Budget 2019 won’t be announced until October 9th 2018 – but already we are getting some hints of what might be included in the upcoming Budget.
The latest information we have is from the Government’s Mid Year Expernditure Report. Minister for Finance Paschal Donohoe says he is targeting a budget package of €3.4 billion – but €2.6 billion of that has already been committed to various expenditure measures.
This leaves just €800 million for allocation on budget day.
Minister Donohoe had previously stressed that the chances of spending increases and tax cuts in Budget 2019 would be limited because of previously agreed Budget commitments.
What Might Happen in Budget 2019 ?
Mr Donohoe had previously hinted at plans to make changes to the Local Property Tax, which is still calculated on 2013 property values. But he said any changes would be “modest” and are not expected to affect homeowners until 2020.
Some small cuts to Income Tax and USC are also expected in Budget 2019 .
The income threshold at which the 40% income tax rate kicks in – will possibly be increased. So higher earners will see reductions in tax .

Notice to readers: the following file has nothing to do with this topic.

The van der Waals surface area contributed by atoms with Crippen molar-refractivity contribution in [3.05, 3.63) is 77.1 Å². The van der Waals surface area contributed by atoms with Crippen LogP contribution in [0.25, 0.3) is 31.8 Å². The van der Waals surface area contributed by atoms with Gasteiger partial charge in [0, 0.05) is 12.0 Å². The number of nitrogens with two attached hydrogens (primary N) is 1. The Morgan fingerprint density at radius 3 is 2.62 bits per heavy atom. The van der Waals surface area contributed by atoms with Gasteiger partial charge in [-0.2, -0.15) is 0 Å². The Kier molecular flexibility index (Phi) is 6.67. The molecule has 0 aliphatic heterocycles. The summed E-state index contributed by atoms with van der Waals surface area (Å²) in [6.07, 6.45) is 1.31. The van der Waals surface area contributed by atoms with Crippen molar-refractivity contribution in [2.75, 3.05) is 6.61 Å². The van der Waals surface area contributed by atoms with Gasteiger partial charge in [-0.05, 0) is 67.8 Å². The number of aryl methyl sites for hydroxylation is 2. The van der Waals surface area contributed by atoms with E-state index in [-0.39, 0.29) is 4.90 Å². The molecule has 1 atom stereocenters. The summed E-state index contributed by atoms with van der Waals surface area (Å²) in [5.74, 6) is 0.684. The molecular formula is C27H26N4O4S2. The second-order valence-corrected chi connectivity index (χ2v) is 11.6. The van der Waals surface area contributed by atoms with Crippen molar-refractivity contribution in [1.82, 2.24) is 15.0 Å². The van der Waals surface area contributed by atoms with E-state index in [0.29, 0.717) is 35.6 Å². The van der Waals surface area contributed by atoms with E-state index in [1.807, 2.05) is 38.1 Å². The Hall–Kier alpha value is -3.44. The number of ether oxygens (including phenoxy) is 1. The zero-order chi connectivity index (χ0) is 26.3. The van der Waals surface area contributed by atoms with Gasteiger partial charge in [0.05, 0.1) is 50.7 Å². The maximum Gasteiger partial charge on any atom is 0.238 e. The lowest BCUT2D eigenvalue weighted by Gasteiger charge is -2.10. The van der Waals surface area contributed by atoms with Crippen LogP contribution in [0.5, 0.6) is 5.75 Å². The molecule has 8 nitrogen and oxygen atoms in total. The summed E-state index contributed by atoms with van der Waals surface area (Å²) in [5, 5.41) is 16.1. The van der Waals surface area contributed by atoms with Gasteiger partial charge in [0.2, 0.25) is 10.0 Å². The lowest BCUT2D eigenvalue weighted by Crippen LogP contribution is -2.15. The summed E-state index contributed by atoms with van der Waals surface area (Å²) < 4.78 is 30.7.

USC thresholds could also be adjusted – so that lower earners will pay less USC.
Increased excise duty on diesel is also a big possibility – to bring it in line with petrol.
The reduced VAT rate of 9% on tourism related services will be looked at again – and may well be increased to 13.5% or even 23%
Carbon tax may well be increased .
We also expect some changes to duty on alcohol and / or tobacco. Alcohol duty has not been touched since 2014.
Capital Gains Tax could be reduced in an effort to stimulate the economy. Currently at 33%, it might be cut to 31% or 32% in 2019.
Welfare benefits and sate pensions are likely to be increased again this year – but maybe not as much as €5 a week for everyone (as in 2018 and 2017). It might be more targeted this year.
Between 2015 and 2018 we have seen a 5.6% increase in the value of pensions and most other welfare payments have seen an increase of 2.7%. Over the same period the Harmonised Consumer Price Index only went up by 1.8%.